Huey Lewis' Northern California band Clover frequently split bills with Asleep at the Wheel during the early 1970s. The East Coast native recalls his fondness for the Wheel and the days before his popular outfit Huey Lewis and the News dominated 1980s mainstream radio ("I Want a New Drug," "The Heart of Rock and Roll").

American-Statesman: Describe the Northern California scene in the early 1970s.

Huey Lewis: It was very provincial, very local. (Clover) had a thing going in Marin County, and (Asleep at the Wheel) had a thing going in Berkeley. We'd open for them in Berkeley, and they'd open for us in Marin County. The idea was that we'd appeal to each other's audience, but I'm not sure that it really worked that way. The musicians became really good friends, though.

What were your early impressions of Ray Benson?

I love Ray. He's a great musician and singer, but he's also a great bandleader. Some people are one or the other, but being both is pretty rare. He gets the idea that to have a good band, it's not just about performing but the other nuances that go into keeping the circus alive and on the road. Ray sets by example.

Relatively few young bands were playing Western swing at the time.

(Commander) Cody was the first, and we were doing a little in Clover. Ray's a very bright guy. We had three singers, Cody had a couple singers, but Ray was focused. It was Ray Benson and Asleep at the Wheel. It was more of a professional outfit in a way. He was running a much tighter ship, needless to say.

You both came from the East Coast, right?

Oh yeah! I'd been at Cornell (University) in upstate New York. You know, Ray and I actually went to rival prep schools in New Jersey at the same time, so we had similar upbringings. We're both suburban kids who reinvented themselves. When I saw Ray and Asleep at the Wheel, it was the closest thing to authentic Western swing that I'd seen.

What kind of a friend is Ray?

He's the greatest. He has a heart as big as Texas, a sweet guy who sees the silver lining in everything. He's an optimist. Believe me, that helps as a struggling musician.

What's most similar about your musical tastes?

It occurs to me that oftentimes the music that Ray and I love is happy music made by people who have nothing. They're celebrating in the face of adversity to make themselves feel better. Ray's show will cheer you up. We can all use a cheer up.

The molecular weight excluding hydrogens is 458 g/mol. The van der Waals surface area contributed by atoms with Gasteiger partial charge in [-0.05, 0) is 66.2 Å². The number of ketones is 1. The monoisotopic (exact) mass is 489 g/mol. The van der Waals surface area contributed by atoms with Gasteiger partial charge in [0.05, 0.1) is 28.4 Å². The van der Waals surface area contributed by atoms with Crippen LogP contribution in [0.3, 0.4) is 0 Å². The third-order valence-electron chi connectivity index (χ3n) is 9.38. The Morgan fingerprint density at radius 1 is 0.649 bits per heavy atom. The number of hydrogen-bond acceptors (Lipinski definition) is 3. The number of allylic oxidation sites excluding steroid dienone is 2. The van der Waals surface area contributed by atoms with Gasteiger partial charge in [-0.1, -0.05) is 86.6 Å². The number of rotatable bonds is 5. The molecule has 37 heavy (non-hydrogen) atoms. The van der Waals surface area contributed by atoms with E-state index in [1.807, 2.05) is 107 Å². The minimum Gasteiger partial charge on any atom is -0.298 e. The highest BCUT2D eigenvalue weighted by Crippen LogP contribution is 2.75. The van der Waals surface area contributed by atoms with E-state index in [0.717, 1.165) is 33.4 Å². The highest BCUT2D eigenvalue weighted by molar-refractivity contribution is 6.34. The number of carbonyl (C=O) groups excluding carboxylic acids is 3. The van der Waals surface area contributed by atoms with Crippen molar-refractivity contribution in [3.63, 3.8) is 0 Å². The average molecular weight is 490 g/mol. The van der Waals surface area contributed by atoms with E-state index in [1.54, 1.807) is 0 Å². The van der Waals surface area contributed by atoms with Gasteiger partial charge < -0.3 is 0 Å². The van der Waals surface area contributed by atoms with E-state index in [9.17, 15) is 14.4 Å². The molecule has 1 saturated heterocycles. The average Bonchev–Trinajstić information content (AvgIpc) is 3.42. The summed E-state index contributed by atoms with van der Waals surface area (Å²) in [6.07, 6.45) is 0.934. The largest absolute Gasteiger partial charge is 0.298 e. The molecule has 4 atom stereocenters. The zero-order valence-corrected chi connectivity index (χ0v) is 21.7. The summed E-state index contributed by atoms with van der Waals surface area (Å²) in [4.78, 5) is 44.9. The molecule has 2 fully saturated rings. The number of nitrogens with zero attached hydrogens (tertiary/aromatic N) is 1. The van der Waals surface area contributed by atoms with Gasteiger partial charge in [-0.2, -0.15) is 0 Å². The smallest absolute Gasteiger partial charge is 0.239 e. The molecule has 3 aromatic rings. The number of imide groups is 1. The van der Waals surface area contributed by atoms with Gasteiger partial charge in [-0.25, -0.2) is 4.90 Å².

How has Asleep at the Wheel managed to last 40 years?

I think their key to longevity is that they just do a real good job. There are a lot of things about being "hot" or "now" with records, but ultimately, if you're a good band and you go out there and play live, people enjoy that. (Asleep at the Wheel) is always worth the money. They're just ridiculously good.

___

"It's been a rollercoaster ride," Ray Benson says of Asleep at the Wheel's four-decade run. "We're talking hills and valleys. For this 40th anniversary show, there will be different decades of musicians and the arrangements have changed slightly. It'll be fun to see which ones they remember."

Founding band member Lucky Oceans shares his thoughts on rejoining the group Friday at the Long Center and Asleep at the Wheel's key to longevity:

"I look forward to hanging out with my old friends who I spent so many hours and days and weeks and month and years with traveling around the country and making music we really believed in and being crazy together. I look forward to laughing uncontrollably while recalling some of the things that we did. I look forward to applying all the life and musical knowledge I've gained back to playing with a band I left when I was 28. Everyone else will do the same, so it'll be great to watch the rehearsals and playing unfold.

"Ray is one of the best businessmen I know. Who else could keep a band together for 40 years playing such niche music? He dreams and schemes and never thinks anything will fail and goes headlong into anything he does. His connections, people skills and showmanship have kept the band going. The scores of great musicians who have played with the band have helped uphold its reputation, but Ray is at the center of it all. And having a name like ‘Asleep at the Wheel' has helped. Wonder who thought of that?"

___

Celebration concert

Asleep at the Wheel's 40th anniversary concert featuring Leon Rausch, Willie Nelson, Lucky Oceans and others

When: 7:30 p.m. Friday

Where: The Long Center, 701 W. Riverside Drive

Cost: $30 to $500, through Austin Lyric Opera: austinlyricopera.org, 472-5992